From the Logo Factor: Are Logo Design Contest Sites Even Legal?

Steve’s written a thought-provoking article at the Logo Factor Design Blog: Are Logo Design Contest Sites Even Legal?

Steve: I’m of the opinion that logo design contests, not the cute effort where the local church asks the kiddies to design some artwork for the Sunday picnic, but these logo design contest sites popping up everywhere on the web, are skirting very close to the law, if not breaking it altogether.

Here’s toasting to the prediction of more than one logo contest site will start a mad scramble for legal council. It’s a long post so sit back with a cuppa and enjoy.

Once again, a nice one Steve.

Pixish = Spec-ish?

Whoooh, busy time here at no-spec.com, what with the emails and hits rolling in on the subject of Derek Powazek’s new site, Pixish.

Like other posters, I hold Derek in high regard so his waffly stance – professing to be against spec yet promoting spec – was a confusing surprise.

Note: For those interested in the whole back and forth, the growing conversation can be found at pixish – Google Blog Search. And a rolling conversation in the comments can be found at MetaFilter – Pixish Tantamount to Spec Work?

But let’s start out with CatCubed – Pixish, web2.0 spec work.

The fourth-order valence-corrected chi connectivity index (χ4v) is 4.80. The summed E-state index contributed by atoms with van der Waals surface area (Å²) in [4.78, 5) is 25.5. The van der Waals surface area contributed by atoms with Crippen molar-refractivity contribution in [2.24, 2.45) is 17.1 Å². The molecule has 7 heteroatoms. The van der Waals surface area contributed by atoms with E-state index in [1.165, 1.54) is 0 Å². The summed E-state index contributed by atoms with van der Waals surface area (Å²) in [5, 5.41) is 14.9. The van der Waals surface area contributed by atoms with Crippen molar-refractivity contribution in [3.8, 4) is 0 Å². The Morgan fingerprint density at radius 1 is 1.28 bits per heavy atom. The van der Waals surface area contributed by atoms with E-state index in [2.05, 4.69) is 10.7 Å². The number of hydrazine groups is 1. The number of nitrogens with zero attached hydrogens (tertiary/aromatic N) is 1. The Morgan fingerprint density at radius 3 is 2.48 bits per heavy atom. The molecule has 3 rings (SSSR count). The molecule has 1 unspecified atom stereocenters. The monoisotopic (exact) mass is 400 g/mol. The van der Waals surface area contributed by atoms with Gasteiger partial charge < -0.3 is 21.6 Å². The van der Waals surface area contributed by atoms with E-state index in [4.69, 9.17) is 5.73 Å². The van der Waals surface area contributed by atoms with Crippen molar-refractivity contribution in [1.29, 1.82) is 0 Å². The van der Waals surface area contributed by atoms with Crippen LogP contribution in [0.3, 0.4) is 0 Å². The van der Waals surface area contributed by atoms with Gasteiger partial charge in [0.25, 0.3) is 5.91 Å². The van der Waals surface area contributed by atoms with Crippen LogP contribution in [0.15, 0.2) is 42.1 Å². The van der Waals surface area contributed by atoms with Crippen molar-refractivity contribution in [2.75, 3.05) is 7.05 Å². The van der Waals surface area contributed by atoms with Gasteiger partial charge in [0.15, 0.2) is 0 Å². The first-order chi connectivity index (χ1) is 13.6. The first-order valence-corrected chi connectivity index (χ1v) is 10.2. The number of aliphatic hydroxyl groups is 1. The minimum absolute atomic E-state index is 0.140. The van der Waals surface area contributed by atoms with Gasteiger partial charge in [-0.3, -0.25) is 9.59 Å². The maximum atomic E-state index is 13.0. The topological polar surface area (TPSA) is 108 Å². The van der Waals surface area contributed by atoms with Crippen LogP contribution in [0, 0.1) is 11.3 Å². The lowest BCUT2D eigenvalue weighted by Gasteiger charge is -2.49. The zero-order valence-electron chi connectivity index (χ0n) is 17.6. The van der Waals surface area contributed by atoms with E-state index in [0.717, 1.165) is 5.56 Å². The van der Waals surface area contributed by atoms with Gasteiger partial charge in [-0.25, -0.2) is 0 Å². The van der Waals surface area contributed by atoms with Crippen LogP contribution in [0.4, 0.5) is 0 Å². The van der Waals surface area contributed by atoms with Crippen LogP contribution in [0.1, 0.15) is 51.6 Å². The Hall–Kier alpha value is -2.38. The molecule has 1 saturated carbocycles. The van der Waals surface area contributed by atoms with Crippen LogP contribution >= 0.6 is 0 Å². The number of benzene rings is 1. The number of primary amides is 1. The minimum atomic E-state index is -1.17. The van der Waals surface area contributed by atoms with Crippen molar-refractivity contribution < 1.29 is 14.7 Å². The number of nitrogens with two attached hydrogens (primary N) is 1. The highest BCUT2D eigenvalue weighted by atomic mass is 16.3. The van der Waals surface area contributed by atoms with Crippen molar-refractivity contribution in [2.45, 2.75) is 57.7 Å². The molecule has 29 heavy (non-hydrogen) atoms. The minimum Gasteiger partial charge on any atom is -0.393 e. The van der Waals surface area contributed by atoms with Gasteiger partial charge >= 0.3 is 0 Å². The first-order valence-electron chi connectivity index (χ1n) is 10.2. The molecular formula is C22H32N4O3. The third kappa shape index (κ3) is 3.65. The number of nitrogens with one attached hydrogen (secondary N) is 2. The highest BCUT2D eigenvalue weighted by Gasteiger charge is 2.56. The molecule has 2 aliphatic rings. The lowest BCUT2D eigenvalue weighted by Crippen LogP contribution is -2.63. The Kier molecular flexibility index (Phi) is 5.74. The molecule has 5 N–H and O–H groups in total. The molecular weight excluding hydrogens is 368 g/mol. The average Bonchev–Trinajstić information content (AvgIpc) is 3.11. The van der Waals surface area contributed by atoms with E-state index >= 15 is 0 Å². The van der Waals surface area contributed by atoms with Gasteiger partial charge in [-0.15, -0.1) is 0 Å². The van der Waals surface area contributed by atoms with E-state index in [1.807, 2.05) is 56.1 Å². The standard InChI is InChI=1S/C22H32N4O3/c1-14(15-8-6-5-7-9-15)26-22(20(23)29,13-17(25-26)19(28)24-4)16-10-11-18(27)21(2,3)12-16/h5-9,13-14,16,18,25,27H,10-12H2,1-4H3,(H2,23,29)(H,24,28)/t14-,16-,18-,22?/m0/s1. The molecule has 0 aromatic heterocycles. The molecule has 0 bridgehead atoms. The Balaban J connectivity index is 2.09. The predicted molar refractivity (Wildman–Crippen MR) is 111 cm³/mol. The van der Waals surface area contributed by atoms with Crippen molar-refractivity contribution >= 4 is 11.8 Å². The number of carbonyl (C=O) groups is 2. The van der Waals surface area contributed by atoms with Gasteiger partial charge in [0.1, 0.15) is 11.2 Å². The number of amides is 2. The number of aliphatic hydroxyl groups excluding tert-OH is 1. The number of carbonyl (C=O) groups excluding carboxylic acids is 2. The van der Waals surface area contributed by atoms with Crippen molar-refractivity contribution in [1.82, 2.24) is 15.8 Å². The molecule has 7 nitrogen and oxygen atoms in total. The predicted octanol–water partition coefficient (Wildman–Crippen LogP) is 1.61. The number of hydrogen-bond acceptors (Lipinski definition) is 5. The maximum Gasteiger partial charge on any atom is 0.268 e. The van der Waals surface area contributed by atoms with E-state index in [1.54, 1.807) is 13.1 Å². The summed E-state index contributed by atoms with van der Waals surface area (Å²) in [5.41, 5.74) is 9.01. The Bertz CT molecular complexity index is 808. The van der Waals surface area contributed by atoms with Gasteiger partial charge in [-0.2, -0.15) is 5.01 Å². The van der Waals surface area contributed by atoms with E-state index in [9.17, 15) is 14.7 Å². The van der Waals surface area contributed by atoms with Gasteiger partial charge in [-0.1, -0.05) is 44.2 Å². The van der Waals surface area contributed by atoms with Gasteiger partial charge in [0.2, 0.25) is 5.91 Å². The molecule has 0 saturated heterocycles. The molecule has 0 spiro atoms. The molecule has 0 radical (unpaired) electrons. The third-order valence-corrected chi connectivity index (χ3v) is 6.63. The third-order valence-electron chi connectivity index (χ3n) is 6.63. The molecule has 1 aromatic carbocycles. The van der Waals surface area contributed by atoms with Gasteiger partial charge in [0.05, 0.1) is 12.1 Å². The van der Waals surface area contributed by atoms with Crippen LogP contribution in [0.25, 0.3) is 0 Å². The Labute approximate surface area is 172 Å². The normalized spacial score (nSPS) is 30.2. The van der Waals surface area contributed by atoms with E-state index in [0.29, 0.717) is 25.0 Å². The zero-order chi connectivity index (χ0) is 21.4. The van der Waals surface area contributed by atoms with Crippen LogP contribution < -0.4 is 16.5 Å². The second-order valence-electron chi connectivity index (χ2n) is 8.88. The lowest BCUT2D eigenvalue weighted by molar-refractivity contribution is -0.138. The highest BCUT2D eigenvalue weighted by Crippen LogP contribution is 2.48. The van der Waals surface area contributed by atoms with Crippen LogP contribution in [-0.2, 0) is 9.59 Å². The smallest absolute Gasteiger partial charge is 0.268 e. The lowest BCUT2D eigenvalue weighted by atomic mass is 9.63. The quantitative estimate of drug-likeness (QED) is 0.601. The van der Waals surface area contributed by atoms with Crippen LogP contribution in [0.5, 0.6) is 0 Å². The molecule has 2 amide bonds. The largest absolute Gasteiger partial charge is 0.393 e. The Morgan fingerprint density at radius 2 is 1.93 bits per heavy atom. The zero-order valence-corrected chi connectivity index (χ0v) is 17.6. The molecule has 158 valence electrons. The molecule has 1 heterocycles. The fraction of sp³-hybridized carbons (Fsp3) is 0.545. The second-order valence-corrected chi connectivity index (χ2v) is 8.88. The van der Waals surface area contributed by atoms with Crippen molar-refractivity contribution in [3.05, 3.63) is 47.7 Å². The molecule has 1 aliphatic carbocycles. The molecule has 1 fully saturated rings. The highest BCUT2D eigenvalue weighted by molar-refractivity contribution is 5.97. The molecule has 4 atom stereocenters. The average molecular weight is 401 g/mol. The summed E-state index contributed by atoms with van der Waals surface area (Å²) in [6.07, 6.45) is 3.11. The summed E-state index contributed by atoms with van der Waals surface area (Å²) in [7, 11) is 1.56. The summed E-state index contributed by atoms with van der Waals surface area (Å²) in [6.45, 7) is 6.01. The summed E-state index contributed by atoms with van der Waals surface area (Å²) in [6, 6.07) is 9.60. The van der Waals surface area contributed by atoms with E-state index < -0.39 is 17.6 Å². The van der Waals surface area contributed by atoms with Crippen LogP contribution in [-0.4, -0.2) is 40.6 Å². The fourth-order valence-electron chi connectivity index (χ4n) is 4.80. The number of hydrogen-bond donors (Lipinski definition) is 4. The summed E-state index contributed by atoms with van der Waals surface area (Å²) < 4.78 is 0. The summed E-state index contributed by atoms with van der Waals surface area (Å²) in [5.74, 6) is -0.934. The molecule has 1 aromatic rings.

What is Pixish you might ask? Well according to the site Pixish works as follows.

1. Create an Assignment. Ask for what you want.
2. Get Submissions. People create and submit their work.
3. Peer Review. Community voting helps find the best.
4. Pick Winners. Select your favorites and download.
5. Rewards! Winners get published and paid.

I.E., Pixish’s business model is to use Web2.0 to encourage spec work. You and a bunch of other artists do a bunch of work and maybe the client likes it and you get paid. Actually it’s worse than spec work as on Pixish, all you get is a fragging prize.

Then we’ll have BeckleyWorks with I Beg to Differ. Pixish is Work On Spec.

Derek has put up a response to what he calls one concern heard loud and clear, that Pixish promotes spec. His response simply doesn’t wash.

His definition of spec work is “where large companies take advantage of designers, getting work without paying.” Actually, spec work is defined as anyone asking designers to do work without paying for it. This includes startup web sites like Pixish. By trying to pawn it off on large companies, Derek seems to be trying to create a ‘them not us’ illusion, and it’s painfully transparent. It almost seems like Derek doesn’t really know what spec work is.

Then there’s Adam Howell dot org with The Pixish logo belongs next to’spec work’ on dictionary.com

…Derek and the folks at Pixish know this. They even added a response to it on their About page. Saying, basically, “if you don’t like the idea don’t participate and, pros like you are lucky, we’re giving talented amateurs a chance to make a name for themselves”. Oh, for crying in a bucket, here we go.

Oh! And this lovely one from Alex Jones – Spec Work, Pixish, Design Contests and Unicorns.

Some believe that this is a great opportunity for budding designers to build a portfolio, but as Adam notes, “We’ve got, you know, the web. Blogs. Youtube. digg/reddit/lots of other lowercase social sites. There are no longer just three ways to showcase your talent – there are three bajillion. And if you aren’t getting noticed, sorry, you either aren’t trying hard enough or you suck.”